Set near the River Windrush in the medieval town of Burford, this 16th-century inn boasts a refurbished pub and Cask Marque accreditation, retained every year since 2011. Wine and real ales are a popular choice here. You can also grab a plate of classic gastropub fare – including beer-battered fish and chips or toad in the hole – if ever you’re feeling peckish. A whole host of wins and recommendations – including the 2013 Food Pub of the Year title and several Hook Norton Brewery Awards since 2012 – make this deserving Cotswolds retreat all the more attractive to the discerning pub-goer.

Location: 14 Witney St, Burford OX18 4SN

The Shipwrights Arms. Image:
The Shipwrights Arms, Helford, Cornwall

If you’re headed to Helford, don’t miss a stop at this modern spot on the shoreline of the Helford River. A leafy setting, quaint maritime-themed décor and far-reaching views of Helford Passage are not all this pub has to brag about: the food menu prizes local produce, including crab, lobster, monkfish and mackerel (as well as freshly made curry every Friday night from 6pm), and an outdoor beer garden with direct access to the waterfront steals the show in the summer months. Of course, the drinks alone are reason enough to visit no matter the time of year, whether you’re in the mood for local cask-conditioned ales, cider or a healthy list of spirits – including more than 20 rums.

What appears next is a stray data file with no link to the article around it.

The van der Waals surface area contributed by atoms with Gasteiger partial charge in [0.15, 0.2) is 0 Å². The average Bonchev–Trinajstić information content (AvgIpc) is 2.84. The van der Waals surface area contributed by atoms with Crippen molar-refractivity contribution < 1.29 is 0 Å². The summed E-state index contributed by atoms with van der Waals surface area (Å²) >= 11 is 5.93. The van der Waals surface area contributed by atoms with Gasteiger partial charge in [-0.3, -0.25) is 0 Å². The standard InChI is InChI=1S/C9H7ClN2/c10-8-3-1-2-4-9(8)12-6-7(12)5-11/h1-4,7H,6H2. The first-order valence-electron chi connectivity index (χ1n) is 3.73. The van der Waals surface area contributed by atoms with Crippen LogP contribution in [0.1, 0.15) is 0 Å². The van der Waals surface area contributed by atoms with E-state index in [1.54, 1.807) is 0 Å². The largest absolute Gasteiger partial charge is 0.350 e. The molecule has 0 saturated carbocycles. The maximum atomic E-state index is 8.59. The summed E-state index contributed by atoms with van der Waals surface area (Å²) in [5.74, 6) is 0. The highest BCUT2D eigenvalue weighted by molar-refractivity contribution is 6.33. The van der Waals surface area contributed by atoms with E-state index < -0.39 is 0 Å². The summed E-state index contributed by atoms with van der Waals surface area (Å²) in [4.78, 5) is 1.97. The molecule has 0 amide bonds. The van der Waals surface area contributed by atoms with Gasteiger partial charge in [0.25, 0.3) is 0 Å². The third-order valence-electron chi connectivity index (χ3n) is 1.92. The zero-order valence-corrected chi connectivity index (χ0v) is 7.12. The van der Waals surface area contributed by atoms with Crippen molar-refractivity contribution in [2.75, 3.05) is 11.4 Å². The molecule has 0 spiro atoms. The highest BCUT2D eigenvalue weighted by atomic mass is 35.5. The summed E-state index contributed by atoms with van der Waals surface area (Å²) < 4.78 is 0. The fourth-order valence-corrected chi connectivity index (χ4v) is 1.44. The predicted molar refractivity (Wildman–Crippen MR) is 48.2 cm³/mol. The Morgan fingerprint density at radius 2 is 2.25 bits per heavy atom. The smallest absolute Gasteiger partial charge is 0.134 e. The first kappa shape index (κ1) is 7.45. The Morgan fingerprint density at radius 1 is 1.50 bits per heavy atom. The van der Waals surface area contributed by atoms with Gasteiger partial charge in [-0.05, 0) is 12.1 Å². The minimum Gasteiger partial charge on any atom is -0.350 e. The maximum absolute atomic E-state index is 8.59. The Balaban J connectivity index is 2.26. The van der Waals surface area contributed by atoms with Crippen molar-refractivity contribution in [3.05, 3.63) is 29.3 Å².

Location: Helford, Manaccan, Helston TR12 6JX

The Mayflower. Image:
The Mayflower, Rotherhithe, London

Tucked along a cobbled street in southeast London’s Rotherhithe, this traditionally English, TimeOut award-winning pub shows off particularly distinctive décor on the banks of the River Thames. As well as sporting a heavily nautical theme, enhanced by bold red walls and a lively atmosphere, it offers a chance to see the original 1620 mooring point of the Pilgrim Father’s Mayflower ship. With so much history behind it, sea-lovers may just forget their reason for visiting: a chance to try the recommended craft beer, local gin or fine wine. During warmer months, nab yourself a seat on its outdoor deck for some scenic river views.

Location: 117 Rotherhithe St, Rotherhithe, London SE16 4NF